Human variation data and the Semantic Web
In the last decade, with the advent of high-throughput technologies, sequencing has become faster and less expensive. As a consequence, a great wealth of data is being produced in order to identify variation data, i.e. specific, individual and sub-population related information. One of the best known projects of this kind is "1,000 Genomes", an international collaboration that recently ended its pilot phase [14, 15]. The goal of the pilot phase was the identification of at least the 95% of variations present in at least 1% of individuals in three distinct populations by means of Next-Generation Sequencing technologies. This led to the production of ca. 4.9 Tbases (about 3 Gbases/individual) and to the determination of 15 millions mutations, 1 million deletions/insertions, and 20,000 variants of greater size.
Such information constitutes the basis on which genomics may meet clinical information, correlation analyses between genotypes and phenotypes may be carried out, and the perspectives of genomic or personalized medicine may be realized [16, 17].
Although several databases on gene mutation and variation for humans exist, their semantic annotation is very limited and their formats are heterogeneous. Overall, only a little information on human variation is included in the Web of Data and/or it is available on-line in implementations that are based on Semantic Web technologies. This is the case, e.g., for the data on impact of protein mutations on their function that was extracted from scientific literature by using a specialized text mining pipeline by Laurila et al  (in this case, data is available on-line through a SPARQL endpoint, but access is restricted to authorized users only).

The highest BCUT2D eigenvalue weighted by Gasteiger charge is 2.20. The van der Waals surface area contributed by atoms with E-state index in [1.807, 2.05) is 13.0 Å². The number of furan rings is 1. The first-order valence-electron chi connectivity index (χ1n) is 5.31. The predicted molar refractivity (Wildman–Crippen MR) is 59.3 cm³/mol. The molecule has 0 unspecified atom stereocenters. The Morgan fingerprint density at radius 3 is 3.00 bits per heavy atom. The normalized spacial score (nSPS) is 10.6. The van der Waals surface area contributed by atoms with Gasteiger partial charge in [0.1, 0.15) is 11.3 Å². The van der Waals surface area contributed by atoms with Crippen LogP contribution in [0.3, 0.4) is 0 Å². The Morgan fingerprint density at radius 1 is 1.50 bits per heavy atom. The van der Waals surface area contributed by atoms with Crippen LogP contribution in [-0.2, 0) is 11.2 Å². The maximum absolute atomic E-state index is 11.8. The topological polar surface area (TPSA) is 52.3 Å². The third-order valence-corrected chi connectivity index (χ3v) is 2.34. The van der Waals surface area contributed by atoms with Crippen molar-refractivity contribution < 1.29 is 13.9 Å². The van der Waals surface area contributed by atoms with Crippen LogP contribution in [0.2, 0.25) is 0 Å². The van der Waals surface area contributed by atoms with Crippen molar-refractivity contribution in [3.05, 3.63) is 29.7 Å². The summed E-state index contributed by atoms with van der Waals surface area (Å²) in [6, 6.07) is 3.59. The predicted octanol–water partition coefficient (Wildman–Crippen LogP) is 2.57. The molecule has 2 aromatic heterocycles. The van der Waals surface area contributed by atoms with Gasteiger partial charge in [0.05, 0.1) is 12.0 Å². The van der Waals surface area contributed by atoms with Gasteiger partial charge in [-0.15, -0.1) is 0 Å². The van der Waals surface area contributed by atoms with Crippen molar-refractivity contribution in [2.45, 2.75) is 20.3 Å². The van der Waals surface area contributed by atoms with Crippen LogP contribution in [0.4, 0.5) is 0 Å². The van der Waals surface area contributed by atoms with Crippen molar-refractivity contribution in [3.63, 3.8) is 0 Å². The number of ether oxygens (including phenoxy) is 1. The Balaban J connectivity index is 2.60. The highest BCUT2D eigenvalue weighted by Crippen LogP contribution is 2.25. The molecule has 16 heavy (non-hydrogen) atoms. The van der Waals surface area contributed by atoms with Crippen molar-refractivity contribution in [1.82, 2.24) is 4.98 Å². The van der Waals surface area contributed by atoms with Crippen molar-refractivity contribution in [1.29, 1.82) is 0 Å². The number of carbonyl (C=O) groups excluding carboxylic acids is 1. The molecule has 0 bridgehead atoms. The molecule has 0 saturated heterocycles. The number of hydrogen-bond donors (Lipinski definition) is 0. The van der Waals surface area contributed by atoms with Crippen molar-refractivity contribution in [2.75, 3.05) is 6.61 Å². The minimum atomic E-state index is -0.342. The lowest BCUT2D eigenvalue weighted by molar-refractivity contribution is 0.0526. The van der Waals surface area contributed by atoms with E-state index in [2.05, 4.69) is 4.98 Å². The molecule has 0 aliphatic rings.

Lists of Locus Specific Data Bases (LSDB) and other databases related to human variation, like those related to Disease Centered Mutations, SNPs (Single Nucleotide Polymorphisms), National and Ethnic Mutations, Mitochondrial Mutations, and Chromosomal Variation, are available on-line at the site of the Human Genome Variation Society (HGVS) [19, 20], although many of these lists are not up-to-date. Indeed, the best human variation information is available in curated databases, many of which are managed by means of the Leiden Open Variation Database (LOVD)  schema and system. Many other databases are managed by proprietary systems. The Human Variome Project (HVP)  has produced recommendations for nomenclatures of variations and for contents of mutation databases.